As the final seconds of the game elapsed last Friday evening, Virginia Tech president Paul Torgersen rushed from the north end zone of Lane Stadium, along the sideline and toward the home bench, where he would join in the celebration of the Hokies' 38-14 victory over Boston College. ¶ He paused to pluck from the mud a small sugar cube, one of the thousands that had been thrown from the seats, stared in wonder at it through his wire rims and wrapped it in his fist while nodding resolutely to himself as if the impossible had just come true.
What was the word Torgersen had used four days before the game? Perturbation. That was it. He had sat in his office, housed in a limestone castle at the center of the Blacksburg, Va., campus, and marveled at the success of the Hokies. "I don't consider us to be in the same league as Nebraska or Florida State, in terms of being a football school," he said. "This year is a perturbation." A 67-year-old industrial engineering professor who has been Virginia Tech's president since 1993, Torgersen flipped open a dog-eared dictionary to check himself. "Perturbation," he said, tracing the definition with his index finger. " 'A disturbance of the regular.' Does that sound right?"
Damn straight it does. The Big East-champion Hokies, outsiders in the closed society of football powers, have crashed the party. The win over Boston College completed their first perfect regular season (11-0) in 81 years and left them in position to play Florida State for the national title in the Sugar Bowl, pending only the release of the final Bowl Championship Series rankings this Sunday. It also left Virginia Tech fans with the giddiness that comes only in tasting sweet success for the first time. "Right now, this campus is in a fog of exhilaration," said James Robertson, a distinguished Civil War scholar who has taught history in Blacksburg for 32 years. "There's an excitement here, every day, that's almost akin to Christmas."
In the aftermath of the win over BC, fans tore down both goalposts and carried not only coach Frank Beamer and brilliant red-shirt freshman quarterback Michael Vick from the floor of the stadium, but Torgersen as well. The field was awash with fans in maroon and orange clothing, a distant cry from scarcely a decade ago, when Beamer walked across the campus and saw students wearing baseball caps and T-shirts from Georgetown, North Carolina and Notre Dame, but none from Virginia Tech. Now, campus bookstores can't restock Hokies gear fast enough, and soon Tech fans presumably will paint Bourbon Street in their colors.
Presumably. To play in the Sugar Bowl, the Hokies must finish first or second in the BCS ratings, a complex and secret formula that factors into play poll rankings, computer ratings, team records and strength of schedule. Florida State, also 11-0, is already guaranteed the No. 1 spot, and Virginia Tech, the only other unbeaten team from one of the six major conferences, is No. 2. The Hokies' margin over No. 3 Nebraska more than doubled last week, which seems to ensure their place in New Orleans, but they will have to await the outcome of Saturday's Big 12 title game between Nebraska and Texas and the final BCS numbers.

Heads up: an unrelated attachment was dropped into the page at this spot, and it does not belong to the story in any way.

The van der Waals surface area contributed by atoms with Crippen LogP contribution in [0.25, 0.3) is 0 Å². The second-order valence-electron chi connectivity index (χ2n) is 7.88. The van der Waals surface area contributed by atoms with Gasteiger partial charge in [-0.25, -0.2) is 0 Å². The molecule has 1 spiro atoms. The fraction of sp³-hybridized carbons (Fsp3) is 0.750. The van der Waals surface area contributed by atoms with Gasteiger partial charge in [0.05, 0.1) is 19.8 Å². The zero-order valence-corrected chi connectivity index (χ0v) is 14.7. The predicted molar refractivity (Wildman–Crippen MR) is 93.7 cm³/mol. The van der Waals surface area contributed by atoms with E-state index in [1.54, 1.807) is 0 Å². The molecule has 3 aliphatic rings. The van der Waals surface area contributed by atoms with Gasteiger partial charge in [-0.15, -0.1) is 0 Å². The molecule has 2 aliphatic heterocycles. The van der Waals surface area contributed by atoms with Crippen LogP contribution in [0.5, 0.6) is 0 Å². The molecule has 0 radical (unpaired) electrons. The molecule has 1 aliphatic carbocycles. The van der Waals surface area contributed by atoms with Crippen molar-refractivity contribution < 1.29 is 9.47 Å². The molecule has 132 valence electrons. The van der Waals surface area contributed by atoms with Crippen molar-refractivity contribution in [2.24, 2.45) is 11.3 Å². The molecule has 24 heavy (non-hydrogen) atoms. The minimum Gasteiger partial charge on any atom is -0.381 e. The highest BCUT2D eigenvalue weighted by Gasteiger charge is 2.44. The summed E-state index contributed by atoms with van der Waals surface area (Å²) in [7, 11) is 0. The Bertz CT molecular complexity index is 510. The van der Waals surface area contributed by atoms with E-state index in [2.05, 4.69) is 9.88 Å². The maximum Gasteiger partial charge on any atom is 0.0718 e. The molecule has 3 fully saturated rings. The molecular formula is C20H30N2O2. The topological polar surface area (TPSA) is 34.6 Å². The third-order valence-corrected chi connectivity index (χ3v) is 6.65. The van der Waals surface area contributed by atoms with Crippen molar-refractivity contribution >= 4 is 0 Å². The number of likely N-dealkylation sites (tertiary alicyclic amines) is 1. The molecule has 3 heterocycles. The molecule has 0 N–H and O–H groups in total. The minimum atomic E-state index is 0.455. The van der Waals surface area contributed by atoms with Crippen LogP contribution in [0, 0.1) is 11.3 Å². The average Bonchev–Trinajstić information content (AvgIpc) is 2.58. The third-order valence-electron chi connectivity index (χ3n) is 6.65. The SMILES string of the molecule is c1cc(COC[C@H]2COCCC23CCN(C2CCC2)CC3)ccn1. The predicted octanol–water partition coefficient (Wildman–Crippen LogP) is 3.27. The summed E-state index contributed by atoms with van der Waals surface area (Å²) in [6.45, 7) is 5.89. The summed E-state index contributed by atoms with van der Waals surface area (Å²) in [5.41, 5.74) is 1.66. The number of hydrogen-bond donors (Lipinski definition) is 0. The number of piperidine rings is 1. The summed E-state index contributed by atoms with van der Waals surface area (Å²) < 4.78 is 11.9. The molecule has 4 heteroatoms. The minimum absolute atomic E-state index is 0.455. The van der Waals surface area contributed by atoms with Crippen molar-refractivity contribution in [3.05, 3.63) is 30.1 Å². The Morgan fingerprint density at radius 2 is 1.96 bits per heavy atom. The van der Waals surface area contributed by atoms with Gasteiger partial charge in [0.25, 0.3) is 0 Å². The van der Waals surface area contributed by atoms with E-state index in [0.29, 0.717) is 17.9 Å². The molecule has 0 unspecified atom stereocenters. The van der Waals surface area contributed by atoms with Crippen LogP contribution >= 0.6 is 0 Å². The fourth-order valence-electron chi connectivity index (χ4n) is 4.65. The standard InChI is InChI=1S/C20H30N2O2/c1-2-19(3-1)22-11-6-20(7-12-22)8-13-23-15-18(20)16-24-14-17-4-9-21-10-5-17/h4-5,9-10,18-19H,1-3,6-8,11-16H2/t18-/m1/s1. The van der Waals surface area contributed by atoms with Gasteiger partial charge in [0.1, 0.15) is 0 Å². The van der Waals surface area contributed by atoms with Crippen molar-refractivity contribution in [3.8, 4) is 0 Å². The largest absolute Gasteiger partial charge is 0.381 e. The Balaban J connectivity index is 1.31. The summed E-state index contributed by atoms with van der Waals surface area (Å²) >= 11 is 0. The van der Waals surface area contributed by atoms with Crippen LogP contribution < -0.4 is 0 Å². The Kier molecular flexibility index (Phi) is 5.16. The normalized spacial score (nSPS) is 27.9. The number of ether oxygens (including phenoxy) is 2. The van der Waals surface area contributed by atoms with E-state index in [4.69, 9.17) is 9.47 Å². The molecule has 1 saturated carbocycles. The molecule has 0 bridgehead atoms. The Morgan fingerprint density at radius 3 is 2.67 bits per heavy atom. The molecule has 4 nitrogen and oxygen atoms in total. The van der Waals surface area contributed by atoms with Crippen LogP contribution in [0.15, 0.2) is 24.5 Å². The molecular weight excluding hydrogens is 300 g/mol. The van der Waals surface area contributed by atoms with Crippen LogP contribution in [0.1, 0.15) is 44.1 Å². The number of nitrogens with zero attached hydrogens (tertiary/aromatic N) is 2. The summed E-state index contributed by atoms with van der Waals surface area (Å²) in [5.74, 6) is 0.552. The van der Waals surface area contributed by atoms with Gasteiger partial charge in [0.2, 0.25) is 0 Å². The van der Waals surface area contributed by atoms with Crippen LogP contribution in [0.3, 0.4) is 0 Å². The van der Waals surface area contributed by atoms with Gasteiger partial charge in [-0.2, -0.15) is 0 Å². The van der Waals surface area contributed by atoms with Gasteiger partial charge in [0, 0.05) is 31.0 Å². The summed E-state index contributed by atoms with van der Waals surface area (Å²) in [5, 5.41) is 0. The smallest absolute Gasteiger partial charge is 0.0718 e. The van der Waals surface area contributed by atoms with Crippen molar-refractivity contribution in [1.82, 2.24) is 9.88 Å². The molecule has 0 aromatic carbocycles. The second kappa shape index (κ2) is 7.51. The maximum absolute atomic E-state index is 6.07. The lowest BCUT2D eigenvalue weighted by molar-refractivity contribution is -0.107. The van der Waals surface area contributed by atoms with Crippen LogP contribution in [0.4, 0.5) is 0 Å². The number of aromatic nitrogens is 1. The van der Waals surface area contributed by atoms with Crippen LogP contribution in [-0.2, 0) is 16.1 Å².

If Nebraska were to end up in the Sugar Bowl, it would be an embarrassment to college football because this season Virginia Tech has outscored its opponents by an average of 41-10 and won just one game—a 22-20 victory at West Virginia—by less than a touchdown. It defeated four ranked opponents (Virginia, Syracuse, Miami and Boston College) by a combined score of 167-28 and beat the three opponents it had in common with Florida State (Virginia, Clemson and Miami) by 39 more points than did the Seminoles.
The long view is even more arresting. One-hundred-twenty-seven-year-old Virginia Tech—the school's unwieldy full name is Virginia Polytechnic Institute and State University, hence it was long known as VPI—is situated on a beautiful campus of limestone buildings in the small town of Blacksburg, which sits on a scenic bluff, 2,100 feet above sea level, between the Blue Ridge and Allegheny mountains. Tech's engineering program is nationally respected and the major of more than 5,100 of the school's 21,180 undergraduates. The Hokies have played football since 1892—largely without effect, even on their own campus. "Football games were something you attended if you had nothing else to do," says Jean Arnold, a Mobile, Ala., attorney who was president of the class of 1974.
Against this backdrop Virginia Tech's rise to national prominence rivals Kansas State's as one of the most remarkable ascents in recent college football history. Unlike K-State, the Hokies were never ranked by SPORTS ILLUSTRATED as the worst program in the nation, but they also never aspired to greatness, laboring for most of their history in either the now defunct Southern Conference or as an independent. "I marvel at what they've done," says Syracuse athletic director Jake Crouthamel, "because I don't know why it happened."
What happened was that on Dec. 22, 1986, Virginia Tech athletic director Dutch Baughman hired 40-year-old Murray State coach and Tech alumnus Beamer as coach, a serendipitous marriage of man and job that often is lacking when colleges seek builders for their football programs. "So many schools hire good coaches who don't know the place where they're going," says former Syracuse and New England Patriots coach Dick MacPherson. "Virginia Tech got a guy who understood the whole package."
He understood it because he had grown up in Tech's shadow. Beamer was raised on a 70-acre farm in the tiny village of Fancy Gap, an hour south of Blacksburg. He was one of four children born to Raymond, an assistant county highway engineer, and Herma, an elementary school teacher.